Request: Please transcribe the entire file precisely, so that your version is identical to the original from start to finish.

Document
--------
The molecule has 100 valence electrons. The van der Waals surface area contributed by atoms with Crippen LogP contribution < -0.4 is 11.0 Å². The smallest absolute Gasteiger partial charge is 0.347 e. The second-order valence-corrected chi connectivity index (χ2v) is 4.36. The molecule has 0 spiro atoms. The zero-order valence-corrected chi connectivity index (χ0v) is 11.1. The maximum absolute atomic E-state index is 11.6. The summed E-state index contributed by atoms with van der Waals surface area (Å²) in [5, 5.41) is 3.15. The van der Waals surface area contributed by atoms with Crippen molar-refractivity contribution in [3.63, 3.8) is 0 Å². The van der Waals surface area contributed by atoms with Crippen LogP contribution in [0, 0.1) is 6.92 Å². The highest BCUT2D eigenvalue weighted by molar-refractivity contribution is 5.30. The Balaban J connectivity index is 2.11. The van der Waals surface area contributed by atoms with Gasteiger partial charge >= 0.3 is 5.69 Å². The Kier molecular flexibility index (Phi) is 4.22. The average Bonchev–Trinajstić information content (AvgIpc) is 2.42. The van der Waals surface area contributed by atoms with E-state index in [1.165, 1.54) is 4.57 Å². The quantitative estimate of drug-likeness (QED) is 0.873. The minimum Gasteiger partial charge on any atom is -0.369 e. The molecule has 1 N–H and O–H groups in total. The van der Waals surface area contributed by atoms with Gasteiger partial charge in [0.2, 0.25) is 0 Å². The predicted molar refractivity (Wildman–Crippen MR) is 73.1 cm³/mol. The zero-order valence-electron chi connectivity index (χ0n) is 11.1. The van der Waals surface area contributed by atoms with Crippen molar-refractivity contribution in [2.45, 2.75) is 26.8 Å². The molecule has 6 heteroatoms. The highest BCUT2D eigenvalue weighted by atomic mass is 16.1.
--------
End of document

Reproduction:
The molecule has 100 valence electrons. The van der Waals surface area contributed by atoms with Crippen LogP contribution < -0.4 is 11.0 Å². The smallest absolute Gasteiger partial charge is 0.347 e. The second-order valence-corrected chi connectivity index (χ2v) is 4.36. The molecule has 0 spiro atoms. The zero-order valence-corrected chi connectivity index (χ0v) is 11.1. The maximum absolute atomic E-state index is 11.6. The summed E-state index contributed by atoms with van der Waals surface area (Å²) in [5, 5.41) is 3.15. The van der Waals surface area contributed by atoms with Crippen molar-refractivity contribution in [3.63, 3.8) is 0 Å². The van der Waals surface area contributed by atoms with Crippen LogP contribution in [0, 0.1) is 6.92 Å². The highest BCUT2D eigenvalue weighted by molar-refractivity contribution is 5.30. The Balaban J connectivity index is 2.11. The van der Waals surface area contributed by atoms with Gasteiger partial charge >= 0.3 is 5.69 Å². The Kier molecular flexibility index (Phi) is 4.22. The average Bonchev–Trinajstić information content (AvgIpc) is 2.42. The van der Waals surface area contributed by atoms with E-state index in [1.165, 1.54) is 4.57 Å². The quantitative estimate of drug-likeness (QED) is 0.873. The minimum Gasteiger partial charge on any atom is -0.369 e. The molecule has 1 N–H and O–H groups in total. The van der Waals surface area contributed by atoms with Gasteiger partial charge in [0.2, 0.25) is 0 Å². The predicted molar refractivity (Wildman–Crippen MR) is 73.1 cm³/mol. The zero-order valence-electron chi connectivity index (χ0n) is 11.1. The van der Waals surface area contributed by atoms with Crippen molar-refractivity contribution in [2.45, 2.75) is 26.8 Å². The molecule has 6 heteroatoms. The highest BCUT2D eigenvalue weighted by atomic mass is 16.1.